To jump or not to jump, isn’t really the question. In the more sedate part of the River Plate stadium where Argentina comfortably beat Bolivia on Saturday, despite the chants, most people didn’t do much jumping and there weren’t many Englishmen among them as far as I could tell.
What did trigger some debate with friends after the match was whether such albeit mild doses of xenophobia are at all offensive. I offered a feeble defense of the crowd’s light hearted banter, but the thing is, particularly at club level, football in Argentina is often a seriously violent affair and, while poking fun at the English might not be anything to trouble over, some see it as another symptom of a deeper problem.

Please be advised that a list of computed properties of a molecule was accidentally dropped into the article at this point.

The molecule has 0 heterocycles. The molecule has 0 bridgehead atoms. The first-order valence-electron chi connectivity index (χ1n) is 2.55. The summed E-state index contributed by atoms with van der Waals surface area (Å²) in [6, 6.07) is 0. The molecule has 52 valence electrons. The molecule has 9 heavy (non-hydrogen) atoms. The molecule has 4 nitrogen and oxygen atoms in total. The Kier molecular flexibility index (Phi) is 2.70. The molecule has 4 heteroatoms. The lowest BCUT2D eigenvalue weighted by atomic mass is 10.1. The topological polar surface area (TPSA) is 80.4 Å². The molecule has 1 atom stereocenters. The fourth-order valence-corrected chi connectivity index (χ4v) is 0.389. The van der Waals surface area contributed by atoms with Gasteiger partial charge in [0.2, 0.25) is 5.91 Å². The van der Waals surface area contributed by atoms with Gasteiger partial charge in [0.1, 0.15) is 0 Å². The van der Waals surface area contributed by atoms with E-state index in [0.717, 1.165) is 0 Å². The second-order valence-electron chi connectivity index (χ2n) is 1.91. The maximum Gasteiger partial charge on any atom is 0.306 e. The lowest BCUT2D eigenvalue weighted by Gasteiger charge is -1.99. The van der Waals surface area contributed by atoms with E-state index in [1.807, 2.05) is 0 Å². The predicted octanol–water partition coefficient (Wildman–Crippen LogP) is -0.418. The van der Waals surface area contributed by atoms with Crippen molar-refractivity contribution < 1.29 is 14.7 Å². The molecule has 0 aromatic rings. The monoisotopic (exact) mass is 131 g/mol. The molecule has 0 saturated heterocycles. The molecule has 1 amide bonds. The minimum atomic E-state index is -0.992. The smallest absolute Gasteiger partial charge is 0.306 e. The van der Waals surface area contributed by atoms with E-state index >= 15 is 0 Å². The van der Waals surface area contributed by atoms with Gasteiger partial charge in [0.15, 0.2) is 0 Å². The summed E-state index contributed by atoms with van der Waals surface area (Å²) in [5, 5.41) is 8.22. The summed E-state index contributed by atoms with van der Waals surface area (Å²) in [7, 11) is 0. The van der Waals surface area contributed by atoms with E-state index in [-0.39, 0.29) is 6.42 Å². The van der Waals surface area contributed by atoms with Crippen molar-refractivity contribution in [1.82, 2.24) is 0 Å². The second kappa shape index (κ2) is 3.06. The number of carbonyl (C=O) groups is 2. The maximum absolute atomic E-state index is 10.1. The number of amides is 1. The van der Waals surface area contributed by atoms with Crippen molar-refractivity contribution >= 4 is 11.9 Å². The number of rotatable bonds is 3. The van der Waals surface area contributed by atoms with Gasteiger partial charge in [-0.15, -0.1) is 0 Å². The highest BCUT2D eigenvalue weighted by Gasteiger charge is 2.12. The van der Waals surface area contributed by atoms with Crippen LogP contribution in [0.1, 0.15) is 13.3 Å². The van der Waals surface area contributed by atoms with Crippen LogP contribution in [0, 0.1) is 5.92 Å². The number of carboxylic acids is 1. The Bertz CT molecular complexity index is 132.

Hooliganism takes a very different form in Argentina. The barrabravas, as they are known, are organised and powerful racketeers. The local politicians that aren’t actually linked with these groups in some way, rarely dare to try and undermine them. It’s understandable then that not everyone is exactly enamored of the country’s national sport or the culture that surrounds it.
As for the game, after a predominantly dull first half, Argentina came to life after the first goal and could probably have ended up winning by an even bigger margin than the final 3-0 scoreline. Watching Lionel Messi on form is worth the entrance fee alone, not to mention Tevez, Riquelme, et al. The goals are on youtube. Riquelme’s second after a blistering run by Messi is exquisite.
*[ “El que no salta es un Inglés”: There are many variants on this theme. At Boca Juniors the one not jumping is a chicken (“Gallina” is the nickname for fans of River Plate). Demonstrators will jump in order not to be identified as “Militares”, which I guess must date back to the dictatorship, as does another international version, “El que no salta es un Holandés”, who Argentina beat to win a decidedly tainted World Cup in 1978. ]